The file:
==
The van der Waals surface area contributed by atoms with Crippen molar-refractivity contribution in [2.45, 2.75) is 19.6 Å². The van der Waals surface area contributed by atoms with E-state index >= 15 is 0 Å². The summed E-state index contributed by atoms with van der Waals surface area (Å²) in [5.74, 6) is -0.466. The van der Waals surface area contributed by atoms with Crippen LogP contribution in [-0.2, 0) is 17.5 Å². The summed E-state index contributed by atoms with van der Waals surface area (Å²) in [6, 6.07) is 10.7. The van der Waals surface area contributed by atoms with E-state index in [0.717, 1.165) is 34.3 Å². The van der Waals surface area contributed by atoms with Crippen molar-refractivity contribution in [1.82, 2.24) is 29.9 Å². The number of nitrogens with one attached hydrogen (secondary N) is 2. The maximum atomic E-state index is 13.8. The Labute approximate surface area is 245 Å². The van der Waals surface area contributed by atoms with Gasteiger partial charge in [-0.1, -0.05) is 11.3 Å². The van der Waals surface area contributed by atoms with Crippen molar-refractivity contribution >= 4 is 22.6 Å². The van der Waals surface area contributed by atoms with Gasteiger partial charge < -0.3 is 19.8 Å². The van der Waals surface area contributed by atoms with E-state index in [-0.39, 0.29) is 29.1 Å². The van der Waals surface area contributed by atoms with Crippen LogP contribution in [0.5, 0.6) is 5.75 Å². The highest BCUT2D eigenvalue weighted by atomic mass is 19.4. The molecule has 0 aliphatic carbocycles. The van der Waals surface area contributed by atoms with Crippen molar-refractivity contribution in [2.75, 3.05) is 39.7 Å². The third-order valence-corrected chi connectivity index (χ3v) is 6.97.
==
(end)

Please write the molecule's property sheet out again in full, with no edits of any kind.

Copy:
The van der Waals surface area contributed by atoms with Crippen molar-refractivity contribution in [2.45, 2.75) is 19.6 Å². The van der Waals surface area contributed by atoms with E-state index >= 15 is 0 Å². The summed E-state index contributed by atoms with van der Waals surface area (Å²) in [5.74, 6) is -0.466. The van der Waals surface area contributed by atoms with Crippen LogP contribution in [-0.2, 0) is 17.5 Å². The summed E-state index contributed by atoms with van der Waals surface area (Å²) in [6, 6.07) is 10.7. The van der Waals surface area contributed by atoms with E-state index in [0.717, 1.165) is 34.3 Å². The van der Waals surface area contributed by atoms with Crippen molar-refractivity contribution in [1.82, 2.24) is 29.9 Å². The number of nitrogens with one attached hydrogen (secondary N) is 2. The maximum atomic E-state index is 13.8. The Labute approximate surface area is 245 Å². The van der Waals surface area contributed by atoms with Gasteiger partial charge in [-0.1, -0.05) is 11.3 Å². The van der Waals surface area contributed by atoms with Crippen molar-refractivity contribution >= 4 is 22.6 Å². The van der Waals surface area contributed by atoms with Gasteiger partial charge < -0.3 is 19.8 Å². The van der Waals surface area contributed by atoms with E-state index in [-0.39, 0.29) is 29.1 Å². The van der Waals surface area contributed by atoms with Crippen LogP contribution in [0.5, 0.6) is 5.75 Å². The highest BCUT2D eigenvalue weighted by atomic mass is 19.4. The molecule has 0 aliphatic carbocycles. The van der Waals surface area contributed by atoms with Crippen molar-refractivity contribution in [2.75, 3.05) is 39.7 Å². The third-order valence-corrected chi connectivity index (χ3v) is 6.97.